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October 3, 2020

Escaping the flea beetle threat

Companion cropping is providing oilseed rape on the Hampshire/Wiltshire border with good protection from cabbage stem flea beetle damage while preserving soil moisture to encourage early strong growth.

Manager, Kevin Smith is looking to hide his oilseed rape under a cover of buckwheat and volunteer cereals to protect it from the ubiquitous beetle.

He almost gave up on the crop before this year, but is trying a new low-risk:low-cost combination of direct drilling and companion cropping to beat oilseed rape’s most damaging pest.

And it seems to be working, with small oilseed rape plants with two cotyledon leaves and one true leaf untouched by hungry flea beetles in mid-September underneath the green protective cover.

This layer of just-flowering buckwheat and volunteer cereals from a previous winter barley crop was also keeping the thin chalky loam soil moist in a dry September spell.

“We were looking at giving up on oilseed rape, but decided to have another go and this time look to do everything right,” he says.

Harvest 2019 saw oilseed rape yields dip below 3t/ha, so the area was cut in half to 50ha for this season and a new establishment approach taken on the farm on the edge of Salisbury Plain.

Mr Smith was keen to stop using insecticides, which he found ineffective, and so looked to keep the crop hidden in the key flea beetle migration period of late August to end-September.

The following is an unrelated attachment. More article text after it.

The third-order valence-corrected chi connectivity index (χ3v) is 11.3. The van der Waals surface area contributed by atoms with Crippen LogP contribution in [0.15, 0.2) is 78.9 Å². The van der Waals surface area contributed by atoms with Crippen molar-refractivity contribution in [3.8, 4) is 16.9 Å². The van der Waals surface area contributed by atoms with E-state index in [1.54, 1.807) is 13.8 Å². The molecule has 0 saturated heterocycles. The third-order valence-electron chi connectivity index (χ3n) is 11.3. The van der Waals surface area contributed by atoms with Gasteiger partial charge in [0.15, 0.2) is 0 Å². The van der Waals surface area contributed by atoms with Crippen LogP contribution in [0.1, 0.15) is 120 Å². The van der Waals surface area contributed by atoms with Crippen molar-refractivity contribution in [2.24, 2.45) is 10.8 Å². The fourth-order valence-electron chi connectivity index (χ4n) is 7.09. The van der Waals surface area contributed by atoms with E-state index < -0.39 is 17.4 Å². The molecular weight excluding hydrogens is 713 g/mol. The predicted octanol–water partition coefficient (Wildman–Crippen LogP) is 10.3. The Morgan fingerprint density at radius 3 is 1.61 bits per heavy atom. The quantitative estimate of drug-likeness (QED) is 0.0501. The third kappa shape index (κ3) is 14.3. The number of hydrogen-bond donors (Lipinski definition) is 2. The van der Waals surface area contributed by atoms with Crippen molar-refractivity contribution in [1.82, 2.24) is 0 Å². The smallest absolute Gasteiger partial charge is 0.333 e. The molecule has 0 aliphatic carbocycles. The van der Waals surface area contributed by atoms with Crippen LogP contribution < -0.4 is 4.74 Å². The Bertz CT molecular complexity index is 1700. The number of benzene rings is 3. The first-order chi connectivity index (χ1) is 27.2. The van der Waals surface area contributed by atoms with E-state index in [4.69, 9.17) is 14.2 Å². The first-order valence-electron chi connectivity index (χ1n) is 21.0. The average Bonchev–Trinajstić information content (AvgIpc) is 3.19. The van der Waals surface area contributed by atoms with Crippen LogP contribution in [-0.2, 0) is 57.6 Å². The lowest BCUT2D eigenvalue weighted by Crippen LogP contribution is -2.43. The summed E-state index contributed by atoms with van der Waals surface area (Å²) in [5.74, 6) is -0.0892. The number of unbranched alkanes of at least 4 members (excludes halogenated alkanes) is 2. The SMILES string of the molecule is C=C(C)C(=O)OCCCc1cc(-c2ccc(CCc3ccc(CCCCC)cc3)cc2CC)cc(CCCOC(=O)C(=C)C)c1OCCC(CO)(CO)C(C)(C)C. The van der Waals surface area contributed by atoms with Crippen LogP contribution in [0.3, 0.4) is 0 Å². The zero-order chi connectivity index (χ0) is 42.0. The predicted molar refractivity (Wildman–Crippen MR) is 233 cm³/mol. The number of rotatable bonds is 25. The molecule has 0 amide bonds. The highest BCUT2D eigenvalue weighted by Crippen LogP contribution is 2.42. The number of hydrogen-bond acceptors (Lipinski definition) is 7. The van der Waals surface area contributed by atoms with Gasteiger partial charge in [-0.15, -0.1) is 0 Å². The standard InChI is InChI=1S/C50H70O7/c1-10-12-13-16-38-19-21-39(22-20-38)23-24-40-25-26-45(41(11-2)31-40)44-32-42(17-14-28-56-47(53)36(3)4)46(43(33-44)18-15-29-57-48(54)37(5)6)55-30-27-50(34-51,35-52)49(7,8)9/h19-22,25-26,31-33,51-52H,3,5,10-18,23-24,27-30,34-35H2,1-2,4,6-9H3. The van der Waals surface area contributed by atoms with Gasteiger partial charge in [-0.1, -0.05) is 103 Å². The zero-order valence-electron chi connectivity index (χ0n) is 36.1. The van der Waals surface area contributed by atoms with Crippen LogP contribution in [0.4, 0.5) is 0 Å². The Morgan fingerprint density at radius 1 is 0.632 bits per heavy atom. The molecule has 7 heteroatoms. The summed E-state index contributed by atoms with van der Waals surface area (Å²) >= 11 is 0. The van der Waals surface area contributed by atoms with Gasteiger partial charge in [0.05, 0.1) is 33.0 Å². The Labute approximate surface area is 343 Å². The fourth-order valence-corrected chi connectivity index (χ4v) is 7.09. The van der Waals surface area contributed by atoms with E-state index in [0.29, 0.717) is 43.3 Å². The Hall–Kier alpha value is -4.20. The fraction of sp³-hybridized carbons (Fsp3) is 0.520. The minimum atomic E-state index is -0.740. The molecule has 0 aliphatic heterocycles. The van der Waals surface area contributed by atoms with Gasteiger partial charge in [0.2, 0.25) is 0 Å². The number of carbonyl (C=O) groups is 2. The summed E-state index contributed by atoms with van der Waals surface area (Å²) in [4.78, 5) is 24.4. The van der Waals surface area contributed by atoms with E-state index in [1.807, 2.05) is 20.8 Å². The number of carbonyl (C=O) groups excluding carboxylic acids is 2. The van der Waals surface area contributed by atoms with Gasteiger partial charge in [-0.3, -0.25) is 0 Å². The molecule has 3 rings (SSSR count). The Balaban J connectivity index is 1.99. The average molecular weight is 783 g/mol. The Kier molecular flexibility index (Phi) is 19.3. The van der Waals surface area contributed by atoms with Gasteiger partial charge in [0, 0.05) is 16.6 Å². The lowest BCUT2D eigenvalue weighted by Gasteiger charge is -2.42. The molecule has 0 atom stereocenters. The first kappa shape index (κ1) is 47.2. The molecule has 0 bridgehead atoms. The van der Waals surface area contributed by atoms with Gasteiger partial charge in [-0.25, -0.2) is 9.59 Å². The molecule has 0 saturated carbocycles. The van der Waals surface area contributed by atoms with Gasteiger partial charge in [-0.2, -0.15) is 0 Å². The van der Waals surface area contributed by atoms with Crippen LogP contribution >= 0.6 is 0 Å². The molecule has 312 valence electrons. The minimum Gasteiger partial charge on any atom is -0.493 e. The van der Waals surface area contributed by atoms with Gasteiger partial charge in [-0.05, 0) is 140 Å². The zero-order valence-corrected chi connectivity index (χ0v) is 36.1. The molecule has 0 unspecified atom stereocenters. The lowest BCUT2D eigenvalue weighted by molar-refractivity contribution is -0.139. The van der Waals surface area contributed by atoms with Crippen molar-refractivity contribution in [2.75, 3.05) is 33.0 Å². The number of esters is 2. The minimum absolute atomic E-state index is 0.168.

Working with his Agrii agronomist Todd Jex, he adopted an establishment system which is having increasing success in deflecting flea beetle attacks, while only growing oilseed rape in a one-in-four year rotation or wider.

Mr Jex has seen success across his area of Dorset and parts of Hampshire and Wiltshire with the approach which protects the rapeseed and encourages flea beetle predators such as parasitic wasps.

“It’s a system that uses the minimum of costs until we are confident the crop will not succumb to adult beetles or larvae,” he says.
Mr Smith’s crop was established with the only variable costs being seed, fertiliser and slug pellets, with no glyphosate or pre-emergence herbicide applied, using the following sequence.

  • Stubble – The preceding winter barley crop was cut with as high a stubble as possible to give any succeeding crop some cover.
  • Companion crop – Buckwheat was drilled in the first week of August using an Amazon Cayena drill. The buckwheat does not appear to attract flea beetles, but hides the rapeseed, while it is also good at scavenging for phosphate and is killed off by cold weather.
  • Seedbed fertiliser – Di Ammonium Phosphate (DAP) was applied in late August to provide nitrogen and phosphate.
  • Drilling – The Clearfield oilseed rape, DK Impressario CL was sown on 31 August at 50 seeds/m2 by contractor, George Fraser with a Weaving GD angled-disc zero-till drill (with slug pellets applied) when the buckwheat was about 75-100mm high.

Altogether, Mr Fraser has drilled 520ha of oilseed rape this season and sees more of his growers moving towards the direct drilling/companion cropping combination.

“A lot of the crops I drilled last season used this system and yielded about 3.5-4.0t/ha,” he says.

Mr Smith is looking to use a graminicide like propaquizafop (Shogun) to control volunteer cereals and an imazamox-based herbicide for broadleaved weeds, then propyzamide (Kerb) later if blackgrass proves troublesome.

No insecticides are planned which will hopefully encourage flea beetle predators, while maintaining the wide insect population which was seen when drilling the companion crop.

Mr Jex points out that flea beetles tend to look for bare soil, so young green oilseed plants against a brown background make an ideal target.

While adult flea beetles generally select oilseed rape plants their larvae can crawl up to attack buckwheat which dilutes any damage and also kills the larvae as buckwheat dies with the cold.

One downside of the system is that it produces a green cover than can attract slugs. So ferric phosphate pelleting has been important.Reproduced with kind permission of David Jones and Farmers Weekly